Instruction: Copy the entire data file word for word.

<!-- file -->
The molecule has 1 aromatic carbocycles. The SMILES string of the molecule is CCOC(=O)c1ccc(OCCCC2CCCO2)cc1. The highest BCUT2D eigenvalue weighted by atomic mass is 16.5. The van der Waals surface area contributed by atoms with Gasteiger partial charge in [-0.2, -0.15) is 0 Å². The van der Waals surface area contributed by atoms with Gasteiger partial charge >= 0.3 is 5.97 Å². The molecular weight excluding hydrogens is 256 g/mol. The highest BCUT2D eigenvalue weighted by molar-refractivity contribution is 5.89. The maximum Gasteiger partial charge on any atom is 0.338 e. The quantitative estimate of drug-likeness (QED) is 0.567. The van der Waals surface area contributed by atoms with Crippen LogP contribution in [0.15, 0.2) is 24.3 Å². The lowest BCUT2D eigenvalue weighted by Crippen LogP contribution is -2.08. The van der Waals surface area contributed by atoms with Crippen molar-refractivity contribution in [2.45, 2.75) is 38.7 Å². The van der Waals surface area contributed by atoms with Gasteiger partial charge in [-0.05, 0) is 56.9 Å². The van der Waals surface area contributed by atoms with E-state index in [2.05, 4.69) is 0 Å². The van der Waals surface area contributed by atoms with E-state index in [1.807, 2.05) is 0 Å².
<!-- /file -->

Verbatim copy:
The molecule has 1 aromatic carbocycles. The SMILES string of the molecule is CCOC(=O)c1ccc(OCCCC2CCCO2)cc1. The highest BCUT2D eigenvalue weighted by atomic mass is 16.5. The van der Waals surface area contributed by atoms with Gasteiger partial charge in [-0.2, -0.15) is 0 Å². The van der Waals surface area contributed by atoms with Gasteiger partial charge >= 0.3 is 5.97 Å². The molecular weight excluding hydrogens is 256 g/mol. The highest BCUT2D eigenvalue weighted by molar-refractivity contribution is 5.89. The maximum Gasteiger partial charge on any atom is 0.338 e. The quantitative estimate of drug-likeness (QED) is 0.567. The van der Waals surface area contributed by atoms with Crippen LogP contribution in [0.15, 0.2) is 24.3 Å². The lowest BCUT2D eigenvalue weighted by Crippen LogP contribution is -2.08. The van der Waals surface area contributed by atoms with Crippen molar-refractivity contribution in [2.45, 2.75) is 38.7 Å². The van der Waals surface area contributed by atoms with Gasteiger partial charge in [-0.05, 0) is 56.9 Å². The van der Waals surface area contributed by atoms with E-state index in [2.05, 4.69) is 0 Å². The van der Waals surface area contributed by atoms with E-state index in [1.807, 2.05) is 0 Å².